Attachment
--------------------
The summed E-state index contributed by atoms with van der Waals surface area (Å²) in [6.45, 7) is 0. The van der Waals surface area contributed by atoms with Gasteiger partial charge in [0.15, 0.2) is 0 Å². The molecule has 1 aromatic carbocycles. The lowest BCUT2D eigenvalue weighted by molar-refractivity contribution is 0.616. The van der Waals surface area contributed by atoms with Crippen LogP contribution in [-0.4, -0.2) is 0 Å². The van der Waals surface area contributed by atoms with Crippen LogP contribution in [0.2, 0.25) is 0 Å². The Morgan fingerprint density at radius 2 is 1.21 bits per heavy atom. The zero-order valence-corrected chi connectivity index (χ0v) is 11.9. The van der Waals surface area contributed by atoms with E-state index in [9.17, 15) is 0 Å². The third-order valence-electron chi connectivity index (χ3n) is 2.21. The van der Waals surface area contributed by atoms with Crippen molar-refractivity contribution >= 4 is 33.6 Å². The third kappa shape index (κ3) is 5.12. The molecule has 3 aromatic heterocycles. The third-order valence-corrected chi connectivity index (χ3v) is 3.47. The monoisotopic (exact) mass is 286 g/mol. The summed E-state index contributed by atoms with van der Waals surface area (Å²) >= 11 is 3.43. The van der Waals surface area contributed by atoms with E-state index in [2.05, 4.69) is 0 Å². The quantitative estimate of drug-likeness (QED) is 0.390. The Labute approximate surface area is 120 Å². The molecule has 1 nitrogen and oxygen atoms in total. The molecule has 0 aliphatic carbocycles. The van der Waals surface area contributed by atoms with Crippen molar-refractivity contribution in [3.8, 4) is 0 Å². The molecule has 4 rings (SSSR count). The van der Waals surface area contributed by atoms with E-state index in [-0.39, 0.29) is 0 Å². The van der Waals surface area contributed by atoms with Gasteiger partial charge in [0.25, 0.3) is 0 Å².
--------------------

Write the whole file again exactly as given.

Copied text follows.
The summed E-state index contributed by atoms with van der Waals surface area (Å²) in [6.45, 7) is 0. The van der Waals surface area contributed by atoms with Gasteiger partial charge in [0.15, 0.2) is 0 Å². The molecule has 1 aromatic carbocycles. The lowest BCUT2D eigenvalue weighted by molar-refractivity contribution is 0.616. The van der Waals surface area contributed by atoms with Crippen LogP contribution in [-0.4, -0.2) is 0 Å². The van der Waals surface area contributed by atoms with Crippen LogP contribution in [0.2, 0.25) is 0 Å². The Morgan fingerprint density at radius 2 is 1.21 bits per heavy atom. The zero-order valence-corrected chi connectivity index (χ0v) is 11.9. The van der Waals surface area contributed by atoms with E-state index in [9.17, 15) is 0 Å². The third-order valence-electron chi connectivity index (χ3n) is 2.21. The van der Waals surface area contributed by atoms with Crippen molar-refractivity contribution >= 4 is 33.6 Å². The third kappa shape index (κ3) is 5.12. The molecule has 3 aromatic heterocycles. The third-order valence-corrected chi connectivity index (χ3v) is 3.47. The monoisotopic (exact) mass is 286 g/mol. The summed E-state index contributed by atoms with van der Waals surface area (Å²) >= 11 is 3.43. The van der Waals surface area contributed by atoms with E-state index in [2.05, 4.69) is 0 Å². The quantitative estimate of drug-likeness (QED) is 0.390. The Labute approximate surface area is 120 Å². The molecule has 1 nitrogen and oxygen atoms in total. The molecule has 0 aliphatic carbocycles. The van der Waals surface area contributed by atoms with Crippen molar-refractivity contribution in [3.8, 4) is 0 Å². The molecule has 4 rings (SSSR count). The van der Waals surface area contributed by atoms with E-state index in [-0.39, 0.29) is 0 Å². The van der Waals surface area contributed by atoms with Gasteiger partial charge in [0.25, 0.3) is 0 Å².